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Kunstler Painting To Show Hunley Crew For First Time
By Bill Bleyer
Feb./March 2004

On Feb. 17, 1864, the H.L. Hunley became the first submarine to sink an enemy vessel, but its eight Confederate crewmen paid the ultimate price for setting the precedent. Now the vessel has become part of another first in an unusual confluence of history, archaeology and art.

Since the sunken submarine was raised from the bottom of the ocean off Charleston Harbor in 2000, it has been yielding a treasure trove of artifacts as well as the bones of its crewmen. And now those discoveries have come together in what experts describe as the first accurate image depicting the Hunley as well as its crew.

That image is "The Final Mission," the latest painting by Long Island historical artist Mort Kunstler, who specializes in the Civil War and has been named official artist of the Hunley preservation project in South Carolina.

While there was a remarkably accurate painting made of the sub by Conrad Wise Chapman, who saw it during the war, and many paintings done since then, no one ever got all the details right, historians say, because no artist ever saw all of the items carried on the final voyage or the crew, and there are no known photographs of the men who were aboard.

What particularly sets the Kunstler work apart is that he has painted the crew based on forensic archaeology recreations of their faces by a team led by Doug Owsley of the Smithsonian Institution in Washington. The team worked with the skulls recovered in the Hunley and built them up with clay to represent the missing flesh.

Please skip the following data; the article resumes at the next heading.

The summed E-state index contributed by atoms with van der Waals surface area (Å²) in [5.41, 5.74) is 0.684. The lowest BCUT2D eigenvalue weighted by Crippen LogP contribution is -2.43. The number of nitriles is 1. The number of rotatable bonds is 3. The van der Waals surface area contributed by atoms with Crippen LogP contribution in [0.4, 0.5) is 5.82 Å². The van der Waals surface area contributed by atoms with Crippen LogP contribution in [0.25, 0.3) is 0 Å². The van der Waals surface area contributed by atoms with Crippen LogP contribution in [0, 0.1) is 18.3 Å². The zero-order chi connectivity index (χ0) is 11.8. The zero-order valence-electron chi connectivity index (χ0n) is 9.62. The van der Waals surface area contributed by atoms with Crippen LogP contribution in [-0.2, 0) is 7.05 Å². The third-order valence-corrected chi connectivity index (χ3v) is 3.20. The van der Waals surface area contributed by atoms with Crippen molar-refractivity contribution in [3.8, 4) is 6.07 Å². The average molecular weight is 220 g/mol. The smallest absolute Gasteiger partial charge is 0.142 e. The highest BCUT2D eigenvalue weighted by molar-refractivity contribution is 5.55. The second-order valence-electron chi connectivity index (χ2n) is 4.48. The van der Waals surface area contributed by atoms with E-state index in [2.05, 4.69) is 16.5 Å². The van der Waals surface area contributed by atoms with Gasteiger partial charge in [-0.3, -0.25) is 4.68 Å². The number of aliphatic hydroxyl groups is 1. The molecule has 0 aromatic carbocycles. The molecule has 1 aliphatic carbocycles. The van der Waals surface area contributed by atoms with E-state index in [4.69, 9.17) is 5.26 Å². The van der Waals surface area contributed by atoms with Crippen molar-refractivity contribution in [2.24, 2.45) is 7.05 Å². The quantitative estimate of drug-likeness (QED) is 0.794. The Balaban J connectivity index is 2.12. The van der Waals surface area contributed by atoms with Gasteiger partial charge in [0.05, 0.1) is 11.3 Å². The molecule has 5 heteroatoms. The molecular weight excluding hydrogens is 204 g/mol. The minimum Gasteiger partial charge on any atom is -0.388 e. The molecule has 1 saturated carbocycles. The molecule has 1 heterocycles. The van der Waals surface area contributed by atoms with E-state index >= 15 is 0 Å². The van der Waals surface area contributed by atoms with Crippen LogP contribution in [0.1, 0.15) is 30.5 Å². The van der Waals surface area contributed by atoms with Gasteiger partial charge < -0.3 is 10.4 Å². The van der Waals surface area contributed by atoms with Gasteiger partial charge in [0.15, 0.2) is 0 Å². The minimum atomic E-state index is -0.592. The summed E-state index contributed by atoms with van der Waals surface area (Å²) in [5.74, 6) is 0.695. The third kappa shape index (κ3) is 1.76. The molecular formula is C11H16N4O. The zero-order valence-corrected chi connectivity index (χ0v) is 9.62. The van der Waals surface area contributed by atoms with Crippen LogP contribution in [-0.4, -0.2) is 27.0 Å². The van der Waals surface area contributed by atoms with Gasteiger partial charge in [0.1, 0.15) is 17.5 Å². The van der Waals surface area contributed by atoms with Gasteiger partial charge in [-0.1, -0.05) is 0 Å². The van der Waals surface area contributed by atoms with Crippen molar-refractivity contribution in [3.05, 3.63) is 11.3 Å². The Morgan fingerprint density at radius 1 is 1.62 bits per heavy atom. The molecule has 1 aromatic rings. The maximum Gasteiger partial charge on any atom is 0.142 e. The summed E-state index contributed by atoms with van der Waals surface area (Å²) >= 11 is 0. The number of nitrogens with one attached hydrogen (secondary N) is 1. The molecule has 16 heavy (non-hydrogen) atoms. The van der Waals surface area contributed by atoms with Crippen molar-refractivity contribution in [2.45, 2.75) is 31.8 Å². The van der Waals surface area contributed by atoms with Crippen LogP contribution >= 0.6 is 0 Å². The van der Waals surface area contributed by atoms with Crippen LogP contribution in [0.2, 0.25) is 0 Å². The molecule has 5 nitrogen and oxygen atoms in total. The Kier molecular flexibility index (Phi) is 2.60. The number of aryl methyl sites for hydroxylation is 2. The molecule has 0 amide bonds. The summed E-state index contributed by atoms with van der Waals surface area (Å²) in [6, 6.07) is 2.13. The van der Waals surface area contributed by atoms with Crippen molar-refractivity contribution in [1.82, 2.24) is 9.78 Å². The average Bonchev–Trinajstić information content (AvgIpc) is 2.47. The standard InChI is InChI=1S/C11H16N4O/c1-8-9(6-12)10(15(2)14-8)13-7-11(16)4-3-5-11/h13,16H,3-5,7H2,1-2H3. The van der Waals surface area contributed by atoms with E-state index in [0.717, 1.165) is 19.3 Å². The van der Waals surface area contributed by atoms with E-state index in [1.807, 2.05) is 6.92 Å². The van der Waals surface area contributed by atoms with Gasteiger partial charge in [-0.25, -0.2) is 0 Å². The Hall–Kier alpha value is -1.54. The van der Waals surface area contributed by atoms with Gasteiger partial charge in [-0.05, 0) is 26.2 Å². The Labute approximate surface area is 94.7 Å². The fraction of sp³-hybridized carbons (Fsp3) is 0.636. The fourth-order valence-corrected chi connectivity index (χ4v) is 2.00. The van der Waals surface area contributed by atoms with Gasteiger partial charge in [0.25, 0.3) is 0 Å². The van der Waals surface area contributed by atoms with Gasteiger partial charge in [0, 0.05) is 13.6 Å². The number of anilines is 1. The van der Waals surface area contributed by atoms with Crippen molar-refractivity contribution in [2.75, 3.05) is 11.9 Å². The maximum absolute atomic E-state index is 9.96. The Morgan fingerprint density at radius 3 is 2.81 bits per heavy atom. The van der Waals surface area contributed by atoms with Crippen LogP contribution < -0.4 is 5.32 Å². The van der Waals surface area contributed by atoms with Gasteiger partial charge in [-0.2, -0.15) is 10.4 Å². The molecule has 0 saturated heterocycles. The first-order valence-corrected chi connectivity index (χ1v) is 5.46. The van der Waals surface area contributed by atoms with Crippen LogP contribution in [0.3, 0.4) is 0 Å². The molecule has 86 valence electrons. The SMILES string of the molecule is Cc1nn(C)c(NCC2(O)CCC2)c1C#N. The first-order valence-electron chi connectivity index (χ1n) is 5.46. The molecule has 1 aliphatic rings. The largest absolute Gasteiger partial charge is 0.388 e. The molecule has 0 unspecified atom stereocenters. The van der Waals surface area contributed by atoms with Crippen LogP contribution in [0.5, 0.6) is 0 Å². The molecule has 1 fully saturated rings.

And Kunstler included every artifact removed from the silt inside the Hunley in his painting - with one exception: the gold coin good luck charm carried by the mission commander.

"Mort's goal is to make the painting as accurate as possible," said Robert Neyland, chief underwater archaeologist at the U.S. Naval Historical Center in Washington and the director for the Hunley recovery and preservation project. "I can't think of any other painting where people have actually gone back and used archaeological information to create it."

The painting showing the submarine with most of its crew on the adjacent dock is expected to eventually be displayed with the Hunley.

In the meantime, prints will be signed by the artist in Charleston to help pay for the preservation work during the weekend of April 17-18 when the painting will be officially unveiled and an elaborate funeral will be held for the interment of the crew's remains.

The Hunley's crew made history by hand-cranking its propeller to carry the iron sub out from Charleston Harbor to the Union sloop of war Housatonic. They rammed the metal spar mounted on the bow into the Housatonic, attaching a 135-pound torpedo. As the Hunley backed away, an explosion sent the federal warship to the bottom with five of her sailors.